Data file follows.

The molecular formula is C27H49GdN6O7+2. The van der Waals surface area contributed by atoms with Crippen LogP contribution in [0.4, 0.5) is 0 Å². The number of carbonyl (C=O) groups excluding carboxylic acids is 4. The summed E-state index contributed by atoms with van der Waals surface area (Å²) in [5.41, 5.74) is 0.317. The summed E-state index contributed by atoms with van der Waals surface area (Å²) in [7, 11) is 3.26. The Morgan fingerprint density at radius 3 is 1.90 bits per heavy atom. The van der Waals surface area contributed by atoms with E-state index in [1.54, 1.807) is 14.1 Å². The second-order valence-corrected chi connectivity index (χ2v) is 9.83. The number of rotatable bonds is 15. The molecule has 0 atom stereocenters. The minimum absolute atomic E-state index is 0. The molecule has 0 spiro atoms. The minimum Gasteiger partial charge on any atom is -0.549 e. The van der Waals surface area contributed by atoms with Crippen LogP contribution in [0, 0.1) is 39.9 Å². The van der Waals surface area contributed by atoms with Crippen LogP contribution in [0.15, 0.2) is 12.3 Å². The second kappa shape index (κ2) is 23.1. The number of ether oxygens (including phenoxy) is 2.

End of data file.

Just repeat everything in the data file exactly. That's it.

The molecular formula is C27H49GdN6O7+2. The van der Waals surface area contributed by atoms with Crippen LogP contribution in [0.4, 0.5) is 0 Å². The number of carbonyl (C=O) groups excluding carboxylic acids is 4. The summed E-state index contributed by atoms with van der Waals surface area (Å²) in [5.41, 5.74) is 0.317. The summed E-state index contributed by atoms with van der Waals surface area (Å²) in [7, 11) is 3.26. The Morgan fingerprint density at radius 3 is 1.90 bits per heavy atom. The van der Waals surface area contributed by atoms with E-state index in [1.54, 1.807) is 14.1 Å². The second-order valence-corrected chi connectivity index (χ2v) is 9.83. The number of rotatable bonds is 15. The molecule has 0 atom stereocenters. The minimum absolute atomic E-state index is 0. The molecule has 0 spiro atoms. The minimum Gasteiger partial charge on any atom is -0.549 e. The van der Waals surface area contributed by atoms with Crippen LogP contribution in [0, 0.1) is 39.9 Å². The van der Waals surface area contributed by atoms with Crippen LogP contribution in [0.15, 0.2) is 12.3 Å². The second kappa shape index (κ2) is 23.1. The number of ether oxygens (including phenoxy) is 2.